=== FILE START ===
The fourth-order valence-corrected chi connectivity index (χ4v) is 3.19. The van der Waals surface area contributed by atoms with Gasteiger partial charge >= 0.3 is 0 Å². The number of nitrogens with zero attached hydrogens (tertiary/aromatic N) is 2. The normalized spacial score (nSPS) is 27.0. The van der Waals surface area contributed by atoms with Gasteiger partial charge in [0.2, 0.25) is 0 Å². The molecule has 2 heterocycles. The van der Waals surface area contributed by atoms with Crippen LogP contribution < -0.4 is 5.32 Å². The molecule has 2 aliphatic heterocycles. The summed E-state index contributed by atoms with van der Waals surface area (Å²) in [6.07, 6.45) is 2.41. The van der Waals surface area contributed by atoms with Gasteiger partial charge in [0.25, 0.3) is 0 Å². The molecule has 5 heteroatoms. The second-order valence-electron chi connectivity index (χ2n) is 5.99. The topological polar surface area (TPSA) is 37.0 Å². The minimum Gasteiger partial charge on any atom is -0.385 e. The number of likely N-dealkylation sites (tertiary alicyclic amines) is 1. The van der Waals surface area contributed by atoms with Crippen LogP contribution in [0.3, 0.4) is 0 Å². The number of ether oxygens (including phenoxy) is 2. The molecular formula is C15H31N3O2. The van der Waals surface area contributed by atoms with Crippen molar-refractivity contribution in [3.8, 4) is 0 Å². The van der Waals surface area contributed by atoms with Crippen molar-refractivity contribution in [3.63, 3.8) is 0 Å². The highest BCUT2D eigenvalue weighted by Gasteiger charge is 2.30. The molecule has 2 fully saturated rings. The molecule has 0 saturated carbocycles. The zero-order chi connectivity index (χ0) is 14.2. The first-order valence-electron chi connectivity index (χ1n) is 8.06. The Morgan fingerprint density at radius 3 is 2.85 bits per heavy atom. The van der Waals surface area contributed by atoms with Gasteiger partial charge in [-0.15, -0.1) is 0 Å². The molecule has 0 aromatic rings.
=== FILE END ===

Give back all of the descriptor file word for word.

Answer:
The fourth-order valence-corrected chi connectivity index (χ4v) is 3.19. The van der Waals surface area contributed by atoms with Gasteiger partial charge >= 0.3 is 0 Å². The number of nitrogens with zero attached hydrogens (tertiary/aromatic N) is 2. The normalized spacial score (nSPS) is 27.0. The van der Waals surface area contributed by atoms with Gasteiger partial charge in [0.2, 0.25) is 0 Å². The molecule has 2 heterocycles. The van der Waals surface area contributed by atoms with Crippen LogP contribution < -0.4 is 5.32 Å². The molecule has 2 aliphatic heterocycles. The summed E-state index contributed by atoms with van der Waals surface area (Å²) in [6.07, 6.45) is 2.41. The van der Waals surface area contributed by atoms with Gasteiger partial charge in [0.25, 0.3) is 0 Å². The molecule has 5 heteroatoms. The second-order valence-electron chi connectivity index (χ2n) is 5.99. The topological polar surface area (TPSA) is 37.0 Å². The minimum Gasteiger partial charge on any atom is -0.385 e. The number of likely N-dealkylation sites (tertiary alicyclic amines) is 1. The van der Waals surface area contributed by atoms with Crippen LogP contribution in [0.3, 0.4) is 0 Å². The number of ether oxygens (including phenoxy) is 2. The molecular formula is C15H31N3O2. The van der Waals surface area contributed by atoms with Crippen molar-refractivity contribution in [3.8, 4) is 0 Å². The van der Waals surface area contributed by atoms with Crippen molar-refractivity contribution in [3.63, 3.8) is 0 Å². The highest BCUT2D eigenvalue weighted by Gasteiger charge is 2.30. The molecule has 2 fully saturated rings. The molecule has 0 saturated carbocycles. The zero-order chi connectivity index (χ0) is 14.2. The first-order valence-electron chi connectivity index (χ1n) is 8.06. The Morgan fingerprint density at radius 3 is 2.85 bits per heavy atom. The van der Waals surface area contributed by atoms with Gasteiger partial charge in [-0.15, -0.1) is 0 Å². The molecule has 0 aromatic rings.